Dealing with debt can feel overwhelming and with the current COVID-19 pandemic, these feelings may only increase. Fortunately, there is help available across a wide range of areas.
Contact your provider
If you’re finding it hard to pay your day to day bills – such as electricity, gas, and phone bills – due to the impacts of the COVID-19 pandemic your first step should be to contact your provider.
Ask for the hardship team
Many telecommunication providers, energy providers, and banks have special arrangements or hardship programs in place to help people facing financial difficulty. Find out more about hardship programs for different service providers here.
Ask about concessions
The Smart Savings website is a one-stop shop for finding and applying for Queensland Government concessions that can help ease cost of living pressures for Queenslanders. Transport, health and disability, seniors, energy and water are just a few of the areas where help is available. Take a look here.
Keep an eye out for your Queensland Government electricity rebates
The Queensland Government is providing a $200 rebate for all Queensland households to offset the cost of water and electricity bills. The rebate will be automatically applied through household electricity bills during the next quarter.
Additionally, electricity customers who are pension concession card holders, veterans, healthcare card holders, ImmiCard, and Seniors Card holders are eligible for a $340 per year rebate from the Queensland Government. Find out more.
Apply for Home Energy Emergency Assistance Scheme (HEEAS)
The Queensland Government’s Home Energy Emergency Assistance Scheme (HEEAS) offers a one-off payment of up to $720 for eligible Queensland customers who are unable to pay their electricity or gas bill due to a short-term financial crisis. Contact your energy retailer to find out if you are eligible and ask for the HEEAS application form.
Struggling to pay your water bill?
Eligible residential property owners can get support direct from water providers (Urban Utilities or UnityWater), and local councils. The best thing you can do if your circumstances change is to contact your provider as soon as possible.
Help with travel and transport costs
Public transport subsidies are available for people receiving JobSeeker payments. Eligible job seekers can apply online for a 50 per cent concession fare on TransLink public transport services (excluding Airtrain and tourist rail services), regional qconnect bus services, and approved regional ferry services. More details can be found here.
Queensland Transport has a range of concessions on travel and vehicle registration that people on concession cards can access, and some special conditions around COVID-19. Crucially, you can cancel your car registration and re–register later without additional fees. Click here to find out more.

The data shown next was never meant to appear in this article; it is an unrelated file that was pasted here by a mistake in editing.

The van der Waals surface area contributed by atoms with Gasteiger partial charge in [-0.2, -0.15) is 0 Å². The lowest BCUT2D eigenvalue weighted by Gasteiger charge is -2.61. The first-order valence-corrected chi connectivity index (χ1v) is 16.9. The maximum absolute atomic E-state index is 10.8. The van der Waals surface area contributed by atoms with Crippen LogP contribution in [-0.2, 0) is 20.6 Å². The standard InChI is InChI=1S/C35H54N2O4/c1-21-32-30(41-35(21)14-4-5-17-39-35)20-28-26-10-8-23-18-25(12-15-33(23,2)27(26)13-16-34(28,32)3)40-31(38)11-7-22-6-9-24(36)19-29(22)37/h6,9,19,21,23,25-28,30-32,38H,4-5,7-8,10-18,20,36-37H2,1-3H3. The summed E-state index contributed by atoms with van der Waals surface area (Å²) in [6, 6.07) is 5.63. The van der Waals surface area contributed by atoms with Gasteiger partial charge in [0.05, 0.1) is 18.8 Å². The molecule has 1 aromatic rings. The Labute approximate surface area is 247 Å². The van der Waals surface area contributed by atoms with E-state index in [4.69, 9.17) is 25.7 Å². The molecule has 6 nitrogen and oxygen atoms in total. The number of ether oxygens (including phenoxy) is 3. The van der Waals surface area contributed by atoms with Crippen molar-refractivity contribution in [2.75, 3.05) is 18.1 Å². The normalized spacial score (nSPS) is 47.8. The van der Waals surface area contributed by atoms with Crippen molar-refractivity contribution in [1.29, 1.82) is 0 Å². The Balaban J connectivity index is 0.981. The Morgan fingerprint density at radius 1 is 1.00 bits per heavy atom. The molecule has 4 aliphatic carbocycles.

The best strategy for toll debt is to try and avoid it in the first place as it will accumulate with additional charges, especially if the debt is transferred to SPER.
Tolling company, Linkt has expanded their Linkt Assist support to include a toll credit up to three months for customers directly impacted by COVID-19. Even if you do not meet the assistance criteria, you can still access support if you are having difficulties paying for tolls. Visit the Linkt website for more information.
ASIC’s (Australian Securities and Investment Commission) MoneySmart website provides guidance on how to approach your lender if you are struggling with your debts.
If you are struggling with your loan or mortgage repayments, you can ask your lender for a hardship variation to make your loan more manageable. A hardship variation is a change to the terms of the loan, based on financial hardship. See here for a list of banks.
If your request for financial assistance is denied by your bank or financial services provider (including insurance and super) or you feel you were not treated fairly, you can contact Australian Financial Complaints Authority (AFCA) on 1800 931 678 (free call) to make a complaint. This is a free service.
If in debt, call the National Debt Hotline on 1800 007 007 for free, independent advice.
The service can provide advice over the phone and, if necessary, refer you to a financial counsellor. A financial counsellor may assess your financial situation, give advice, directly advocate with financial and utility companies, SPER, Buy-Now Pay-Later companies (including payday lenders) and consumer lease companies, and give general advice options.
The OnePlace Community Services directory can help you find services in your local area, including those providing emergency relief. It lists everything you need from parenting groups to domestic and family violence support services, as well as organisations offering food relief and emergency accommodation. Click here to access the directory.